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Large-scale data sets of human behavior have the potential to fundamentally transform the way we fight diseases, design cities, or perform research. Metadata, however, contain sensitive information. Understanding the privacy of these data sets is key to their broad use and, ultimately, their impact. We study 3 months of credit card records for 1.1 million people and show that four spatiotemporal points are enough to uniquely reidentify 90% of individuals. We show that knowing the price of a transaction increases the risk of reidentification by 22%, on average. Finally, we show that even data sets that provide coarse information at any or all of the dimensions provide little anonymity and that women are more reidentifiable than men in credit card metadata. Copyright © 2015, American Association for the Advancement of Science.
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The conception of the doctor-patient relationship under Australian law has followed British common law tradition whereby the relationship is founded in a contractual exchange. By contrast, this article presents a rationale and framework for an alternative model-a "Trust Model"-for implementation into law to more accurately reflect the contemporary therapeutic dynamic. The framework has four elements: (i) an assumption that professional conflicts (actual or perceived) with patient safety, motivated by financial or personal interests, should be avoided; (ii) an onus on doctors to disclose these conflicts; (iii) a proposed mechanism to contend with instances where doctors choose not to disclose; and (iv) sanctions for non-compliance with the regime.
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Privacy is a fundamental human right recognized in all major international treaties and agreements on human rights. Nearly every country in the world recognizes privacy as a fundamental human right in their constitution, either explicitly or implicitly. Most recently drafted constitutions include specific rights to access and control one's personal information. There is a growing trend towards the enactment of comprehensive privacy and data protection acts around the world. Currently over 40 countries and jurisdictions have or are in the process of enacting such laws. Countries are adopting these laws in many cases to address past governmental abuses (such as in former East Bloc countries), to promote electronic commerce, or to ensure compatibility with international standards developed by the European Union, the Council of Europe, and the Organization for Economic Cooperation and Development. Many countries have also adopted Freedom of Information laws.This paper provides details of the state of privacy in over fifty countries around the world. It outlines the constitutional and legal conditions of privacy protection, and summarizes important issues and events relating to privacy and surveillance.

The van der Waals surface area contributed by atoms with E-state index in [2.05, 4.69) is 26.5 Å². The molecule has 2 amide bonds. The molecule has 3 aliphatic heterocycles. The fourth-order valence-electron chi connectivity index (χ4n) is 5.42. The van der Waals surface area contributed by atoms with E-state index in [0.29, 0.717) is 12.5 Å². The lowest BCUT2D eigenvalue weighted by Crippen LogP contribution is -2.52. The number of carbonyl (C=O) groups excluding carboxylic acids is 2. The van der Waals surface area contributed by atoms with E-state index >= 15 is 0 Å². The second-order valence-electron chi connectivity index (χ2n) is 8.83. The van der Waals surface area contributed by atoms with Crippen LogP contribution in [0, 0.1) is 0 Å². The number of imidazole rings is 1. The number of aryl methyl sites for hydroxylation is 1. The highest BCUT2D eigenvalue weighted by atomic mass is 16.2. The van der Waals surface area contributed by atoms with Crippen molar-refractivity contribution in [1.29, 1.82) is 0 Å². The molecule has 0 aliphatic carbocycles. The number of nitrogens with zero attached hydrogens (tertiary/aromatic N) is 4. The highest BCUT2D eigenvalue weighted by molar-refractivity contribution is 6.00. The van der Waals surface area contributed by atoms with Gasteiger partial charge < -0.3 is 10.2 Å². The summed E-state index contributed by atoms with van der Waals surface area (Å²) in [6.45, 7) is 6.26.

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A path-breaking analysis of the concept of privacy as a question of access to the individual and to information about him. An account of the reasons why privacy is valuable, and why it has the coherence that justified maintaining it as both a theoretical concept and an ideal. Finally, the paper looks into the move from identifying the grounds of the value of privacy to the different question of whether and to what extent privacy should be protected by laws. While privacy is a useful concept in social and moral thought, it may well be the case that it is relatively rare that it should be protected by the law in cases where its violation does not also involve infringement or violation of other important interests or values.
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Whistleblowing has a tortured history in the NHS although it has been recognized by authoritative reviewers as making an important contribution to patient safety. In a highly critical 6th Report the House of Commons Health Committee stated ‘The NHS remains largely unsupportive of whistleblowing, with many staff fearful about the consequences of going outside official channels to bring unsafe care to light.' We recommend that the Department of Health (DH) bring forward proposals on how to improve this situation.Encouraging the medical profession to report poor care and to report incidents that occur in their practice has been problematical in modern healthcare although there are notable exceptions. This article discusses why a change in the attitude of the profession is required, what the benefits will be and how it can be achieved.